David Nightingale: Bricks
On a sunny mid-October Saturday, reading that the Hutton brickyard 'Market' -- Smorgasburg -- was closing down for the year, I drove to Kingston. I'd never visited the Hutton brickyard, but many times when putting my little Sunfish into the river at Kingston Point, had noticed all the broken bricks labelled 'Hutton' lying north of the beach.
It was a glorious autumn afternoon. The aura of sun and river views, of green, yellow and orange foliage along the coast and over on the opposite shore, plus sensibly quiet music from just two musicians, perfected things. So often music is overly amplified, but here people could relax and talk.
Vendors, sheltered by a roof supported by tall skeletal steel posts from long ago, were set up around the edges -- hot dogs, Catskill bread-making, sodas, beer and cider, clothing, old furniture -- as well as late-in-season farm produce. People were leaning against the railings enjoying food, company and warm sun, many sitting at yard tables on the fenced off waterfront. On the northern end of the brickyard were more steel kiln sheds, and an old gantry, remnants of the industry that had prospered, since the 1860s, in Kingston anyway -- but really for over three centuries up and down the Hudson Valley.
It's an interesting thought that NYC is built from our good earth, and grew tall just from the soils of the Hudson valley. Bricks had been manufactured upriver in Coxsackie and Athens, plus down in Beacon and Haverstraw, and it was an industry that any immigrant could work at, needing neither money nor training to get started. The Hudson's banks are largely of a clay-ey type soil, with sand, but of course bricks have been made everywhere -- Massachusetts, Michigan, Virginia, Pennsylvania -- and the walls of Philadelphia's Independence Hall, or Jefferson's University of Virginia, are all brick. Testament to how much weight can be put on a brick might be the church in Landshut, Bavaria, begun in 1390, taking 110 years to complete, the tower of which stands at over 400 feet, with no reinforcement [ref.2]. It's worth looking at photos of that on the internet.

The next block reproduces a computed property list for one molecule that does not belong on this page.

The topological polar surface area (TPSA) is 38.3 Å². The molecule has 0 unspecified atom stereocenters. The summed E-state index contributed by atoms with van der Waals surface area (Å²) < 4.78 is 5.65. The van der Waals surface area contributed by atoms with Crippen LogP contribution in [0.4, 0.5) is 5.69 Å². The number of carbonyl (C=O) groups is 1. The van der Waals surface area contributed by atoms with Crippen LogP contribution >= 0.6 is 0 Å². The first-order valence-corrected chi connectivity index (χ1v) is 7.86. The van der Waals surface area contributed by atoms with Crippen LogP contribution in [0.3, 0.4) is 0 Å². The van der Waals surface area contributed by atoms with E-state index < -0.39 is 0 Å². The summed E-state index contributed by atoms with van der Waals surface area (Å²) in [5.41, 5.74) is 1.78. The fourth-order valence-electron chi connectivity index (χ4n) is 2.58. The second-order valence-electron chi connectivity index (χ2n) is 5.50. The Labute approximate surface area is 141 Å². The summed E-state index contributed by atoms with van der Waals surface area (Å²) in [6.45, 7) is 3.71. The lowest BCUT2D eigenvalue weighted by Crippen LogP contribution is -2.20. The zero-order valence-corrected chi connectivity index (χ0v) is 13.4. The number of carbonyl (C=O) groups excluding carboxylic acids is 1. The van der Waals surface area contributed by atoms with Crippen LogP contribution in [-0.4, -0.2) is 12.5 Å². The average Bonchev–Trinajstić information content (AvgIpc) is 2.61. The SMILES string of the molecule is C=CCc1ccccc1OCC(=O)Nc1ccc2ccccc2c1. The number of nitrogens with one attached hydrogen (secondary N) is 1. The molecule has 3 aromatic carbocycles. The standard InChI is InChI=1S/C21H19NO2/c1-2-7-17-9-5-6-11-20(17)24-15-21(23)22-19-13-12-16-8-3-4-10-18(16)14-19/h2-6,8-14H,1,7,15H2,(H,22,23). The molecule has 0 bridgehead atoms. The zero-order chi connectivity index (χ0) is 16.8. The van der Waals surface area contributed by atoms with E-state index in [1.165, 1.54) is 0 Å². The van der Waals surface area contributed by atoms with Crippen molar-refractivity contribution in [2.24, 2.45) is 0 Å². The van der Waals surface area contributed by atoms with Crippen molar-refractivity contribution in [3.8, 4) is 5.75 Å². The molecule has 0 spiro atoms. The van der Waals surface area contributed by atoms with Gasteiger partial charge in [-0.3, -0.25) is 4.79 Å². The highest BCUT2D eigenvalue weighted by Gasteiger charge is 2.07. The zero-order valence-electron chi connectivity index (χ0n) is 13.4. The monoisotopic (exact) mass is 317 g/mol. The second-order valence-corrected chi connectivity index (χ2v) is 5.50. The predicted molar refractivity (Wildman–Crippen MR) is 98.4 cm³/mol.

Mankind has known that all kinds of soils can be used for building; indeed ancient adobe bricks were simply compressed earth, with, for strength, some straw. In essence, just compress, dry out and voila!
In Iran is the extraordinary all-adobe city of Bam, started before 500 BC. The imposing citadel is entirely adobe, as are the 20' high walls. Very sadly, after 25 centuries, a powerful earthquake in 2003 -- not warfare -- levelled much of it.
Up in Kingston, NY, it had been a Prussian emigre, John H.Cordts who went into the business with John Hutton in 1865. Although nearly all the broken bricks lying on the shore at Kingston are stamped "Hutton", this is only because Cordts backed out in 1890 to attend to his lumber yard business. Cordts did however build himself a magnificent brick mansion at the top of a hill just behind his factory, of a kind of Baroque Revival architecture with a mansard roof, still standing and listed on the NYS Registry of Historic Buildings -- apparently now a B&B, although, when I went up there, the welcome sign said "Keep Out."
Today, brickmaking has not died out in America. There's a large brick industry in Pennsylvania, and the 2nd largest brick industry is Acme, of Fort Worth, Texas, the owner being Berkshire Hathaway, with director Warren Buffett, who said, in answer to critics who thought he should invest in high tech "We have embraced the twenty-first century by entering such cutting edge industries as bricks, carpet, insulation and paint." [Ref.1, p.204].
However, what an enjoyable October afternoon that was.
1. "The Great Hudson River Brick Industry", by George V. Hutton; Purple Mountain Press, Fleischmanns, NY 12430. (1st edition, 2003.)
2. St Martin's Church, Landshut, Bavaria.
Dr. David Nightingale is Professor Emeritus of Physics at the State University of New York at NewPaltz and is the co-author of the text, A Short Course in General Relativity.
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